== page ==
A circular letter issued last week specifically calls on governments to permit professional seafarers and marine personnel to disembark ships in port and transit through their territory (i.e. to an airport) to allow crews to be changed and seafarers to be repatriated.
'Practical and pragmatic approach' urged
The letter reiterates earlier calls made by IMO Secretary General Kitack Lim, who said it was 'crucially important that the flow of commerce by sea should not be unnecessarily disrupted.' Lim added his personal view that seafarers were 'on the front line of this global calamity' and called for a 'practical and pragmatic approach, in these unusual times, to issues like crew changeovers, resupply, repairs, survey and certification and licensing of seafarers.'
No blanket answer
Ship managers association InterManager is also exercised by the issue of crew movements but Secretary General Capt. Kuba Szymanski told Seatrade Maritime News there is 'no blanket answer.' Instead, the association’s members carry out risk assessment on a case-by-case basis, he said, with individual decisions 'reached together with seafarers.'
Szymanski related how there are some cases where crew 'can just step off and on the vessel' such as the ferry and liner trade; others where the ship can 'call at favourable destinations and crew change is arranged with relative ease'; yet more where 'charter flights are being arranged for larger number of crews of one nationality' such as in the cruise industry; and, finally. cases 'where the best option is to wait and get the vessel to the destination where regular airliners fly.'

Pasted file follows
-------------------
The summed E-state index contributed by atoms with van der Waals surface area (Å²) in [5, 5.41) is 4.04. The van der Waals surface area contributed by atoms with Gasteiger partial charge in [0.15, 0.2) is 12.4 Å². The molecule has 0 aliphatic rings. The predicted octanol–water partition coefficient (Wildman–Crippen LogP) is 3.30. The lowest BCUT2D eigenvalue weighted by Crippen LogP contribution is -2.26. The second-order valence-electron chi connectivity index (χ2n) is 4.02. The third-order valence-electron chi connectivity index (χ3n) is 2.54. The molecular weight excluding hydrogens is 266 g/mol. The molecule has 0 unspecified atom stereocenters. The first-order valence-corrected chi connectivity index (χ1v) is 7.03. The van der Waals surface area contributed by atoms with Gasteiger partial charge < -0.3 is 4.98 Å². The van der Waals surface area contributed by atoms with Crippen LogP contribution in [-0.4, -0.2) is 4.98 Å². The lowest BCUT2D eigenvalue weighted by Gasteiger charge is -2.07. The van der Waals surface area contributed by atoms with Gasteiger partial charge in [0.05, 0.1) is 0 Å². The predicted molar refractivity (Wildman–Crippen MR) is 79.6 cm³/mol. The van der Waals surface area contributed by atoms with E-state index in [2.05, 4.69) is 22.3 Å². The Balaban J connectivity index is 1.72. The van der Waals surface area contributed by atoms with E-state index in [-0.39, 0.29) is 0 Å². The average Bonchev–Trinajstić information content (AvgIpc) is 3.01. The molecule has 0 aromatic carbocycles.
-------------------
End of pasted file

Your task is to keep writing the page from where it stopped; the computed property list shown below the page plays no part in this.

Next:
International Chamber of Shipping
International Chamber of Shipping secretary-general Guy Platten commented: 'We welcome the IMO Secretary General’s positive response to the industry recommendations, following the G20 recognition of the value of the maritime sector in their call to minimise disruptions to trade and global supply chains.
'We urgently need governments and administrations to coordinate their efforts to provide access to berths in ports, to develop consistent measures to facilitate crew changes in ports, ensure measures are put in place to facilitate port (and related) operations and to ensure that appropriate health protection procedures are made available in ports.'
See also earlier report on the seafarer advocacy of the Republic of the Marshall Islands, one of the world’s largest maritime registries.